A Home Called Nebraska (Beth Gage and George Gage, 2020): USA

Reviewed by Larry Gleeson. Viewed during Mountainfilm 2020, a documentary film festival showcasing nonfiction stories about environmental, cultural, climbing, political, and social justice issues that matter.

A Home Called Nebraska, a Limited Screening selection at the 2020 Mountainfilm Film Festival, directed by Beth and Geroge Gage, delves into the U.S. Refugee Resettlement Program and its manifestation in the state of Nebraska. Nebraska, a conservative state, provided many new homes for innocent victims of terrorism, civil war, rape, attempted murder, and persecution through the Resettlement Program. Unfortunately, the Trump administration’s policies have fueled a growing hatred of Muslims and refugees. 2019 saw the lowest number of refugees entering the US since the inception of the program in 1980.

The film opens in poetic fashion with concepts of love, peace, calm, and beauty juxtaposed with imagery of blood and sweat. A plethora of text titles and a myriad of testimonials and interviews inform and enlighten the audience throughout the film. Omaha’s Lutheran Family Services emerges front and center with its outgoing members explaining why it’s so important to be part of the Resettlement Program. In addition, archival interviews and current interviews document survivor stories from the Yezidis where thousands of men, women, and children were killed and raped by Isis rebels while the world watched.

Many translators and interpreters who served alongside US military men and women have been resettled into Nebraskan communities. Many others have been killed by their Iraqi and Afghan brothers for helping the United States. Other refugees from Somalia and South Sudan have escaped certain death as warring sects and civil war ravages the countrysides decimating anyone in their paths.  Surprisingly, Omaha, “in the middle of nowhere and in the middle of everywhere,” has been welcoming refugees for quite some time.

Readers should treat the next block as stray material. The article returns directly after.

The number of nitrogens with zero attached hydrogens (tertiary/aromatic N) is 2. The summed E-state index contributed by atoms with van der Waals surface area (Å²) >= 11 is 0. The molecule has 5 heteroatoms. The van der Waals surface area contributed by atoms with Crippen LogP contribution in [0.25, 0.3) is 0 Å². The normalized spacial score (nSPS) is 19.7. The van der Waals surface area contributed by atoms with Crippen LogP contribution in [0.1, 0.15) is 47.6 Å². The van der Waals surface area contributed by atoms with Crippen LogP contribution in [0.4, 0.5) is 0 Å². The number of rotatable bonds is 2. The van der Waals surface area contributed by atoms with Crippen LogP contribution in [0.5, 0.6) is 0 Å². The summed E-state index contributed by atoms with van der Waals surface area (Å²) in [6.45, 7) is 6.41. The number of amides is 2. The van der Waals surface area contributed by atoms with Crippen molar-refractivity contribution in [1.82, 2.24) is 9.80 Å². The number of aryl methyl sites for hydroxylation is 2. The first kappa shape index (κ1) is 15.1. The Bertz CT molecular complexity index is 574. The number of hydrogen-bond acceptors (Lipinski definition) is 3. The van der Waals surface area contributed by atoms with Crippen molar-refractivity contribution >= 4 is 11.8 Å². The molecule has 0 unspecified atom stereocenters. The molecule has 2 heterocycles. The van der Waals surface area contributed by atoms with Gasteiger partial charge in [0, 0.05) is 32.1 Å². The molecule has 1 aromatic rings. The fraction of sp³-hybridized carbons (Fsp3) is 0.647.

The refugees in Nebraska are vital components to the economy and socio-political apparatus. And. like any good Nebraskan, they love attending the University of Nebraska Cornhusker football games. They are business owners providing essential services. They came to the United States for safety and a chance for a new life. They came to the United States because it was said the United States was a free country. A recurring issue for refugees is the status of their mothers, fathers, brothers, and sisters.

On January 27, 2017, by an immigration executive order, the President of the United States signed “Protecting the Nation from Foreign Terrorist Entry into the United States” that suspended refugees admission to the United States and visas from seven named countries. In addition, the ceiling for refugees was lowered to 50,000 from 110,00 in the fiscal year 2017 (Obama).

According to the Gages and their subject matter expert, most resettlement refugees undergo a 3-5 year vetting process by the Federal Bureau of Investigations or the Central Intelligence Agency before being granted asylum, usually after living in a refugee displacement camp for up to ten years or more. In addition, no refugee has been involved in a terrorist killing since the inception of the Refugee Act in 1980.

Notwithstanding, A Home Called Nebraska is very informative highlighting a community welcoming newcomers, building bridges, creating hopeful futures, and dispelling fear while combating the hatred of racist nationalism. The Gages capture some exquisite interior footage as a traditional Thanksgiving meal is shared in a vibrant community where human beings are treated as human beings regardless of their skin color and hair texture. Highly recommended.

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